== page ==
Cardiology & Heart Surgery

Mitral Valve Disease: The Treatment Evolution Continues

    The transcatheter therapy revolution that began with the aortic valve nearly two decades ago has ultimately transformed the treatment of aortic stenosis for patients at all risk levels for surgery. This metamorphosis from open surgery to a less-invasive procedure is now being applied to the care of patients with mitral valve disease.

    Perhaps nowhere is the development of new practices and procedures for valve disease more apparent than at the NewYork-Presbyterian Hospital, where heart teams comprised of imaging experts, interventional cardiologists, and cardiac surgeons led the way as principal investigators of seminal trials in TAVR. They are now spearheading the latest trials in transcatheter therapies for mitral valve repair and replacement.

    Affiliated with NewYork-Presbyterian Hospital’s prestigious academic medical partners – Columbia University Irving Medical Center and Weill Cornell Medicine – our cardiovascular faculty are applying their collective expertise to evaluate innovative treatment options that can minimize the risks and maximize the outcomes for patients with mitral valve disease.

    Heart valve disease experts have learned from earlier feasibility studies that transcatheter treatment of mitral valve disease is more complicated than its aortic counterpart. NewYork-Presbyterian Hospital’s heart teams continue to lead clinical trials in novel treatment approaches attempting to address the complex anatomy of the mitral valve in patients with symptomatic disease. These include:


    Columbia faculty served as co-principal investigators of the Cardiovascular Outcomes Assessment of the MitraClip Percutaneous Therapy (COAPT) for patients who are symptomatic, despite optimal medical therapy, with moderate to severe or severe functional (secondary) mitral regurgitation. The study’s findings demonstrated that transcatheter mitral valve repair significantly reduced hospitalizations and mortality as compared to medical therapy alone. Now FDA-approved, MitraClip is a low-risk, catheter-based procedure that clips the two leaflets together to decrease mitral regurgitation through a transcatheter transseptal approach.

    Transcatheter Mitral Valve Replacement (TMVR)

    Faculty from Columbia and Weill Cornell Medicine are leading two ongoing pivotal trials evaluating transcatheter mitral valve replacement as an alternative to surgery. TMVR has the potential to treat patients who do not currently have another viable transcatheter therapy option.

    The Intrepid TMVR prosthesis, first evaluated in a multinational pilot study from 13 sites including Columbia University, is a minimally invasive alternative to surgical mitral valve replacement for symptomatic mitral regurgitation. The Columbia University team is now leading the first randomized trial – APOLLO – in patients with moderate to severe symptomatic mitral regurgitation. The Intrepid device features self-expanding, dual stent technology with a bovine pericardial tissue valve to facilitate catheter-based implantation without the need for open-heart surgery. Eligible patients will be randomized against conventional surgical valve replacement. Patients with suitable valve anatomy but considered non-surgical candidates will be enrolled into a parallel TMVR registry.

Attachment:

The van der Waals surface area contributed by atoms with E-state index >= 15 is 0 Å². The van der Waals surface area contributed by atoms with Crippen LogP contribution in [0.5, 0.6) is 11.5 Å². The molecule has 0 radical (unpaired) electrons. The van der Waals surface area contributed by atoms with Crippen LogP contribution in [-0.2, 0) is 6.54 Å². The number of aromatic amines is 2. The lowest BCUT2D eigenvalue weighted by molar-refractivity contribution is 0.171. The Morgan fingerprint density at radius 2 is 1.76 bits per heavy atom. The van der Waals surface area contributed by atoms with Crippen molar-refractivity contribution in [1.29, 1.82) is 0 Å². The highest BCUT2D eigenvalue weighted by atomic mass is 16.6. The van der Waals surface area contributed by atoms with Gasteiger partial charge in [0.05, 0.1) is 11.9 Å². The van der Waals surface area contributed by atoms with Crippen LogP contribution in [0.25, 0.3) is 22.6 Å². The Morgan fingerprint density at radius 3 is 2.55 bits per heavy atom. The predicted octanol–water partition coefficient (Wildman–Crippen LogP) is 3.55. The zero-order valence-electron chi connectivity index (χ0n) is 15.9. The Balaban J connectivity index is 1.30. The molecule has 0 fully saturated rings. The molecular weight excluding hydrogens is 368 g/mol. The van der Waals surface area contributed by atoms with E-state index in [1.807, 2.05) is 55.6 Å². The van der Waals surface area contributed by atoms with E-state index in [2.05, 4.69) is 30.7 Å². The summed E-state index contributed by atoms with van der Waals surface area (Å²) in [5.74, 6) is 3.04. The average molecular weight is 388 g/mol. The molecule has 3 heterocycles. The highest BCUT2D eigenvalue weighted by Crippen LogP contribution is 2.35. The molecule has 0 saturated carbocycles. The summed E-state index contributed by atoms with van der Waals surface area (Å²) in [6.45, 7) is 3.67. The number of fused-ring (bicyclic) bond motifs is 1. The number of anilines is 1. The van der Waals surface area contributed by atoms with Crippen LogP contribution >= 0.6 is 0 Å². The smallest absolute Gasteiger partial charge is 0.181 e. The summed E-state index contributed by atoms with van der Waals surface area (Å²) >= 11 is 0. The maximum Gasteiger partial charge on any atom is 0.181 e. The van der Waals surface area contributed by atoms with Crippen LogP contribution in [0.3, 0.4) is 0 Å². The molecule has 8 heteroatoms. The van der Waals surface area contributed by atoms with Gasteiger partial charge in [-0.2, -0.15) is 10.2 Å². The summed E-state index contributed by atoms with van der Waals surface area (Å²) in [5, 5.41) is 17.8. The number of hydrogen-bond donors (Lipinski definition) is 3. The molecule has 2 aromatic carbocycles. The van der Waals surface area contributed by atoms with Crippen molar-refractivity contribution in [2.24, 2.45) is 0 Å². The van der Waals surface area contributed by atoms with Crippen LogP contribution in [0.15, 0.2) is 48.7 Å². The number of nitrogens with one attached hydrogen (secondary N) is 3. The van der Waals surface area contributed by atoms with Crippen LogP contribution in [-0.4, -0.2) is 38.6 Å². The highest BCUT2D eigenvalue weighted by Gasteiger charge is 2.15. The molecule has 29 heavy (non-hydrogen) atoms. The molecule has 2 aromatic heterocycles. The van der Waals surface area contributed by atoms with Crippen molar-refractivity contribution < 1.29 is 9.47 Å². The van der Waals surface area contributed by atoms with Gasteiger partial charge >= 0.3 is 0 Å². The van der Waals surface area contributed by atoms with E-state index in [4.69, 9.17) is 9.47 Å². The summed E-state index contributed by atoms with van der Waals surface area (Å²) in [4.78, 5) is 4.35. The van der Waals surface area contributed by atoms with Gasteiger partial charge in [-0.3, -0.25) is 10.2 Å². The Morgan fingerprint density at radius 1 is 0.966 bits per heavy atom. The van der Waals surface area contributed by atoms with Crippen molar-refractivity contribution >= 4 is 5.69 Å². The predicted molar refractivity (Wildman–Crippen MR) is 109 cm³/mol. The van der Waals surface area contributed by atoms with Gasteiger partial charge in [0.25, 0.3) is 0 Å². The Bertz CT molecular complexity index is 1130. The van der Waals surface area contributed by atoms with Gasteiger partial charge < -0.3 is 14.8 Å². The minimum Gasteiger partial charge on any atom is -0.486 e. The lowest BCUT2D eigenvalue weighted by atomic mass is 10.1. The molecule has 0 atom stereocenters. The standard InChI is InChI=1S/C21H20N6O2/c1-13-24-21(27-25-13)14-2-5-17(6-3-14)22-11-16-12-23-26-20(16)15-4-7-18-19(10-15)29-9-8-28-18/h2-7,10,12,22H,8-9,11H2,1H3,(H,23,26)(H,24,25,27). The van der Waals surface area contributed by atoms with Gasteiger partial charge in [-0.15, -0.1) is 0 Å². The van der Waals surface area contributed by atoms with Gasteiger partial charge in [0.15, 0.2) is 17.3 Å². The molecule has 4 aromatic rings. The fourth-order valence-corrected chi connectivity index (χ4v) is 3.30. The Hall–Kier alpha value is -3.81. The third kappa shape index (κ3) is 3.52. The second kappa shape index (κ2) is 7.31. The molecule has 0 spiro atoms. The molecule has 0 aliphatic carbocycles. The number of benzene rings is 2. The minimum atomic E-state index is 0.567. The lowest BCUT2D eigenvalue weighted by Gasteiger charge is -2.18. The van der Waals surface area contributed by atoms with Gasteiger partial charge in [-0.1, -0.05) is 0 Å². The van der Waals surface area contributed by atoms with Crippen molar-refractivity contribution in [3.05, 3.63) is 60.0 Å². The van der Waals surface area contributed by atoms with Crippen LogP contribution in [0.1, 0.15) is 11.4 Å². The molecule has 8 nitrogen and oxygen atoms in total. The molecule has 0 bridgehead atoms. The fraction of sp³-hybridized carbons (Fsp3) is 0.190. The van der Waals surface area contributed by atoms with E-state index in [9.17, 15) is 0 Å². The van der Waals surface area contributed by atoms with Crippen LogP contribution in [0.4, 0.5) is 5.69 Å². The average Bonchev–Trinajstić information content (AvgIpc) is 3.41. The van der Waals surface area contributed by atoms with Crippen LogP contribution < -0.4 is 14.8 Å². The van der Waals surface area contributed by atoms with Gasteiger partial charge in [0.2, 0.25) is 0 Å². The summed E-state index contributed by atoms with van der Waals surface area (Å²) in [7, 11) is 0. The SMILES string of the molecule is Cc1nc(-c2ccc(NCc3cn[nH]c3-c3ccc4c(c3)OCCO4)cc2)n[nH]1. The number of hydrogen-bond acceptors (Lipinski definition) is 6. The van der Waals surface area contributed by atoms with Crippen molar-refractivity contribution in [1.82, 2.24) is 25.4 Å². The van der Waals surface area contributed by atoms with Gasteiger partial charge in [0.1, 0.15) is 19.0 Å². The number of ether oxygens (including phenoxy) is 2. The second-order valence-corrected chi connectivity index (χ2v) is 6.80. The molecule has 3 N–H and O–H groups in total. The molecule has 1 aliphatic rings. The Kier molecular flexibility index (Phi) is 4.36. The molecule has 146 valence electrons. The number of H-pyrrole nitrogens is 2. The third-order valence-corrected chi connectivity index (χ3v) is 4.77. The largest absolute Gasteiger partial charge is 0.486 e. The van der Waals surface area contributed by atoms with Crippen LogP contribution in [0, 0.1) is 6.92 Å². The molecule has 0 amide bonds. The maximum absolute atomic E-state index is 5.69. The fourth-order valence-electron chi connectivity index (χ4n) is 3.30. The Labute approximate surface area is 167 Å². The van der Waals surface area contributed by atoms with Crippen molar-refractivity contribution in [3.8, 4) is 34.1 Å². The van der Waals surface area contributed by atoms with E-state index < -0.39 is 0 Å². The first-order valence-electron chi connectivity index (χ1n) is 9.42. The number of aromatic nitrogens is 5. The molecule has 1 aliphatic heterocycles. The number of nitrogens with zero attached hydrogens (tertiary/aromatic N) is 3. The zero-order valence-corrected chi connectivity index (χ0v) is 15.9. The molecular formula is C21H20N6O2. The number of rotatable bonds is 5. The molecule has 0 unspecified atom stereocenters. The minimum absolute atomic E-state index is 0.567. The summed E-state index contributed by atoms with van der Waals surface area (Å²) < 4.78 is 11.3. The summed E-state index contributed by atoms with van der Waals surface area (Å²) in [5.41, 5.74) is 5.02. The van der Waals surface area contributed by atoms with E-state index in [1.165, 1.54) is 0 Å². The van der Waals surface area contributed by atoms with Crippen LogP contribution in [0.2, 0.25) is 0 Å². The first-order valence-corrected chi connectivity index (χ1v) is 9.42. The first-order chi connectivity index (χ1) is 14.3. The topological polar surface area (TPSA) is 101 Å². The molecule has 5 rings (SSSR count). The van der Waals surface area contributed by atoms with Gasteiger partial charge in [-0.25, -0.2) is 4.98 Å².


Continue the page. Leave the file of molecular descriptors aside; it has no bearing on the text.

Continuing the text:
Weill Cornell faculty have begun enrolling patients in a pivotal study – the SUMMIT trial – of the Tendyne TMVR system for symptomatic, moderate-to-severe or greater mitral regurgitation. Patients will be randomized to Tendyne implantation or MitraClip, as long as the anatomy is suitable for both approaches. Parallel registries allow for Tendyne implantation in those patients not amenable to MitraClip and those with severe mitral annular calcification. The tri-leaflet, bioprosthetic valve, which is available in multiple sizes, is implanted via a transapical approach and the device is stabilized by a tether attached to an apical pad. It is the first repositionable and fully retrievable replacement valve and conforms to a broad range of anatomies allowing for better outcomes.

    With groundbreaking studies of new devices and systems for mitral valve disease in progress, patients are routinely referred to NewYork-Presbyterian Hospital to take advantage of treatment options not readily available elsewhere. Importantly, as our heart team members readily point out, while most patients might anticipate that transcatheter procedures are ideal, at times this is not necessarily so. Therefore, it is vital to seek care where multispecialty heart teams can guide patients to the right treatment for their unique circumstances and provide the approach – non-surgical or surgical – that achieves the best outcomes.